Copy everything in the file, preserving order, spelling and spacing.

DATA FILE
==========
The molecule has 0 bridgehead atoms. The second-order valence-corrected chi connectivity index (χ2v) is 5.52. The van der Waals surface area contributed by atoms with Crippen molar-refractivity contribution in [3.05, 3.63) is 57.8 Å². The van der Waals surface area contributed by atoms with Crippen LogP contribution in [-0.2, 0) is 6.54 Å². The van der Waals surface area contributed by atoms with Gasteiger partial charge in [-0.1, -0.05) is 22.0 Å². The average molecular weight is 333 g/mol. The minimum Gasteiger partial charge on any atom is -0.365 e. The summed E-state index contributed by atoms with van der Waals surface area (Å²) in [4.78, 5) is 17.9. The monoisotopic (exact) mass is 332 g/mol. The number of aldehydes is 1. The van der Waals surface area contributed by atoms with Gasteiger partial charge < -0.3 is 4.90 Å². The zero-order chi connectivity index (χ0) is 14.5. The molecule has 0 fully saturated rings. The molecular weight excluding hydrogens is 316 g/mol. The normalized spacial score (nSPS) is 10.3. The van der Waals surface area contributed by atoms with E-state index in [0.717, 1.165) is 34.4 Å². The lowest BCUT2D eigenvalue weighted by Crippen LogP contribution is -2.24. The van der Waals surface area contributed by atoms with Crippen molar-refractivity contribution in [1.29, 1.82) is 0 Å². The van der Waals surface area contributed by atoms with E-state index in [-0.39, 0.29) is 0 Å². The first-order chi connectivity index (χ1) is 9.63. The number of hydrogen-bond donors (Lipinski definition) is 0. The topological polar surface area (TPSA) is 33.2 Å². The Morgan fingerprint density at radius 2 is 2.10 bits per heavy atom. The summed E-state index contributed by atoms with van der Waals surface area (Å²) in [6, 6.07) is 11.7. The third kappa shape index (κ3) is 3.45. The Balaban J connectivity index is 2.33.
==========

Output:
The molecule has 0 bridgehead atoms. The second-order valence-corrected chi connectivity index (χ2v) is 5.52. The van der Waals surface area contributed by atoms with Crippen molar-refractivity contribution in [3.05, 3.63) is 57.8 Å². The van der Waals surface area contributed by atoms with Crippen LogP contribution in [-0.2, 0) is 6.54 Å². The van der Waals surface area contributed by atoms with Gasteiger partial charge in [-0.1, -0.05) is 22.0 Å². The average molecular weight is 333 g/mol. The minimum Gasteiger partial charge on any atom is -0.365 e. The summed E-state index contributed by atoms with van der Waals surface area (Å²) in [4.78, 5) is 17.9. The monoisotopic (exact) mass is 332 g/mol. The number of aldehydes is 1. The van der Waals surface area contributed by atoms with Gasteiger partial charge < -0.3 is 4.90 Å². The zero-order chi connectivity index (χ0) is 14.5. The molecule has 0 fully saturated rings. The molecular weight excluding hydrogens is 316 g/mol. The normalized spacial score (nSPS) is 10.3. The van der Waals surface area contributed by atoms with E-state index in [0.717, 1.165) is 34.4 Å². The lowest BCUT2D eigenvalue weighted by Crippen LogP contribution is -2.24. The van der Waals surface area contributed by atoms with Crippen molar-refractivity contribution in [1.29, 1.82) is 0 Å². The van der Waals surface area contributed by atoms with E-state index in [-0.39, 0.29) is 0 Å². The first-order chi connectivity index (χ1) is 9.63. The number of hydrogen-bond donors (Lipinski definition) is 0. The topological polar surface area (TPSA) is 33.2 Å². The Morgan fingerprint density at radius 2 is 2.10 bits per heavy atom. The summed E-state index contributed by atoms with van der Waals surface area (Å²) in [6, 6.07) is 11.7. The third kappa shape index (κ3) is 3.45. The Balaban J connectivity index is 2.33.